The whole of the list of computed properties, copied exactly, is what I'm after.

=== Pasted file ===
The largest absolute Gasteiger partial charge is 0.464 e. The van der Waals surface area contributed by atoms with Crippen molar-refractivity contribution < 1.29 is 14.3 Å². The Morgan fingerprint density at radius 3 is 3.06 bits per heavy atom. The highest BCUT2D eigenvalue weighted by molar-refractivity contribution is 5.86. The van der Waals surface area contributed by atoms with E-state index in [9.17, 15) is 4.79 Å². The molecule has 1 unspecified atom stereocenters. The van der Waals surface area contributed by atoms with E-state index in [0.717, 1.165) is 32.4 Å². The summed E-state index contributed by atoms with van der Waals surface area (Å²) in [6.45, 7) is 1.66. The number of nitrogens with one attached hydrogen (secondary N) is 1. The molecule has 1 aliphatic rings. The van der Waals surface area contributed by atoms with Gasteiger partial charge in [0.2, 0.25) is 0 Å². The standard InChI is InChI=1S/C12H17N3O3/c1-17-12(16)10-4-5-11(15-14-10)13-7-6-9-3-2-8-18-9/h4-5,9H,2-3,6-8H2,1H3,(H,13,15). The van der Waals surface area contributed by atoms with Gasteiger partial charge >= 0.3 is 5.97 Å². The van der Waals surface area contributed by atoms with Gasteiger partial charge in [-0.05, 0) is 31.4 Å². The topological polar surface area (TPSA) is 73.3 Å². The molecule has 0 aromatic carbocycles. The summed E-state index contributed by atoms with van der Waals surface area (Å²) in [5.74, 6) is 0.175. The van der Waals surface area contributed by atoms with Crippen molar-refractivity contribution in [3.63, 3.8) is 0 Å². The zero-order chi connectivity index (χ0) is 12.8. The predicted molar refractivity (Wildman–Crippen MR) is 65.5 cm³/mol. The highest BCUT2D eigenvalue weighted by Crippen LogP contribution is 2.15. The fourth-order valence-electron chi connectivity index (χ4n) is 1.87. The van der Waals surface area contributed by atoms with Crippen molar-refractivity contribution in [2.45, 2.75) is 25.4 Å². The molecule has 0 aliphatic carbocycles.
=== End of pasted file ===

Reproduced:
The largest absolute Gasteiger partial charge is 0.464 e. The van der Waals surface area contributed by atoms with Crippen molar-refractivity contribution < 1.29 is 14.3 Å². The Morgan fingerprint density at radius 3 is 3.06 bits per heavy atom. The highest BCUT2D eigenvalue weighted by molar-refractivity contribution is 5.86. The van der Waals surface area contributed by atoms with E-state index in [9.17, 15) is 4.79 Å². The molecule has 1 unspecified atom stereocenters. The van der Waals surface area contributed by atoms with E-state index in [0.717, 1.165) is 32.4 Å². The summed E-state index contributed by atoms with van der Waals surface area (Å²) in [6.45, 7) is 1.66. The number of nitrogens with one attached hydrogen (secondary N) is 1. The molecule has 1 aliphatic rings. The van der Waals surface area contributed by atoms with Gasteiger partial charge in [0.2, 0.25) is 0 Å². The standard InChI is InChI=1S/C12H17N3O3/c1-17-12(16)10-4-5-11(15-14-10)13-7-6-9-3-2-8-18-9/h4-5,9H,2-3,6-8H2,1H3,(H,13,15). The van der Waals surface area contributed by atoms with Gasteiger partial charge >= 0.3 is 5.97 Å². The van der Waals surface area contributed by atoms with Gasteiger partial charge in [-0.05, 0) is 31.4 Å². The topological polar surface area (TPSA) is 73.3 Å². The molecule has 0 aromatic carbocycles. The summed E-state index contributed by atoms with van der Waals surface area (Å²) in [5.74, 6) is 0.175. The van der Waals surface area contributed by atoms with Crippen molar-refractivity contribution in [3.63, 3.8) is 0 Å². The zero-order chi connectivity index (χ0) is 12.8. The predicted molar refractivity (Wildman–Crippen MR) is 65.5 cm³/mol. The highest BCUT2D eigenvalue weighted by Crippen LogP contribution is 2.15. The fourth-order valence-electron chi connectivity index (χ4n) is 1.87. The van der Waals surface area contributed by atoms with Crippen molar-refractivity contribution in [2.45, 2.75) is 25.4 Å². The molecule has 0 aliphatic carbocycles.